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81-Heat-Stress

VIEWS: 4 PAGES: 1

									Jubail United Petrochemical Co mpany (United)                                                   Site Safety Procedures Manual
United Olefins Co mp lex Pro ject                                                                            Rev. 1, July, 2001
Jubail, Saudi Arab ia                                                                                               Page 1 of 1


81.HEAT STRESS


             A.           GENERAL

             Heat stress generally describes the effect of heat, from any source, on the organs of the body and the
             person as a whole. The stresses of heat on the body manifest themselves in five (5) common ailments:
             heat exhaustion, heat cramps, heat stroke, heat syncope, and heat rash.

             Contractor shall develop a heat stress plan to ensure employees are protected against heat stress.
             Contractor shall submit the plan to Owner for review.



             B.           RESPONSIBILITIES

                          When heat levels become higher than 95F (35C) for whatever reason (natural weather
                          conditions or mechanical heat sources), the Project/Site Manager should instruct his
                          Project/Safety Representative to develop a heat stress management plan for the project/site.

                          The plan should contain the following data:

                               temperatures, expected to be found in the work place, that are based upon environmental
                                factors such as air temperature, relative humidity, air velocity, and thermal radiation;

                               in the basis of temperatures measured, a ratio of work time versus rest periods, with work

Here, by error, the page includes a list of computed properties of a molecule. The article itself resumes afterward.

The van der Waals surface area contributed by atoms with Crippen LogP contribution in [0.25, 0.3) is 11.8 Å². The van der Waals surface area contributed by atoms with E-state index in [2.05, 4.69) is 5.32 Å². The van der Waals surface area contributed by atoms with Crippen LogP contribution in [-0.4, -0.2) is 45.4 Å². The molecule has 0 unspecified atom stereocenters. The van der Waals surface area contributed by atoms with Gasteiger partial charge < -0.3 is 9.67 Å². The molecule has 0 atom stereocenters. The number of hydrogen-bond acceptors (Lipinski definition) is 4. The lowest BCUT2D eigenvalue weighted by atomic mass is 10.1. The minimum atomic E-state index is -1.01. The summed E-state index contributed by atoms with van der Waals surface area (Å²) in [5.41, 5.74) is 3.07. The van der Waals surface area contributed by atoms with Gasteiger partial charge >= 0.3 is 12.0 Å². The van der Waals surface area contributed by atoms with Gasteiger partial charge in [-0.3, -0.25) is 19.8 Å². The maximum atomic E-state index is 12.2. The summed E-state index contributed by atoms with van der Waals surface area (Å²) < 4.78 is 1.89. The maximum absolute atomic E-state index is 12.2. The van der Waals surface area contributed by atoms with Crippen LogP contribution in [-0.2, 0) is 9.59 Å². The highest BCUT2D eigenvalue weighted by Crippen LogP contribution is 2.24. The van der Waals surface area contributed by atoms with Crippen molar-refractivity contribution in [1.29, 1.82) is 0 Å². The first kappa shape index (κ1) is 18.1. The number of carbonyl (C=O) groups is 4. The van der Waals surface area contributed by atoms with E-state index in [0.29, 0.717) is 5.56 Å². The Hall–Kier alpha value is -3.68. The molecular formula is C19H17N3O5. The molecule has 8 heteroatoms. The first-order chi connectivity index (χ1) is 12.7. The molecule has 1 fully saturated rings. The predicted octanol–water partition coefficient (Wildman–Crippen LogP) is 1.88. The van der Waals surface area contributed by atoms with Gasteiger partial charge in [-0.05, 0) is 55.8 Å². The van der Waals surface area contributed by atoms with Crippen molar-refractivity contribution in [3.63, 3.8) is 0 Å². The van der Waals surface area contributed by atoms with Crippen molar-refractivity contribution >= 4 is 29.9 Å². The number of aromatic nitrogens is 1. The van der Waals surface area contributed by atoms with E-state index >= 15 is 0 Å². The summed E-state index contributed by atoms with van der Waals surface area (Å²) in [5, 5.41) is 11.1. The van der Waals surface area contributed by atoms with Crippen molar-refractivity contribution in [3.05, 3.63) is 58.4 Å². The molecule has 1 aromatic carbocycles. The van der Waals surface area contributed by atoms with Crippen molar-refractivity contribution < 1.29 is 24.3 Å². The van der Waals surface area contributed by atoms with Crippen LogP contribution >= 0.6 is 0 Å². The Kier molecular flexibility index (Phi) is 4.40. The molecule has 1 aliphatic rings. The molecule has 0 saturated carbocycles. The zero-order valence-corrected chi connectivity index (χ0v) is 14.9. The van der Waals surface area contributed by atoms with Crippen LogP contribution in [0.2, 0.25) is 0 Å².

periods decreasing while rest periods increase as temperature rises;

                               a medical monitoring program for those people exposed to heat stress and those highly
                                susceptible to heat stress (the obese, unacclimatized workers, workers with cardiocirculatory
                                diseases, and employees who may be taking medications or using alcohol heavily);

                               the plan should include a cooler-than-ambient temperature rest location and delivery of iced
                                drinking water;

                               an emergency plan for handling heat stroke and severe heat exhaustion;

                               a plan to engineer out the sources of heat by shielding, insulation, or mechanical methods of
                                reducing heat or increasing air velocity;

                               a training plan to include dietary needs, water consumption, and avoidance of alcohol.




D:\Docstoc\Working\pdf\be3a8ccf-dd84-4526-895e-6f9d97469a51.doc                       GENERAL SIT E CONDITIONS AND SAFETY PROCEDURES

								
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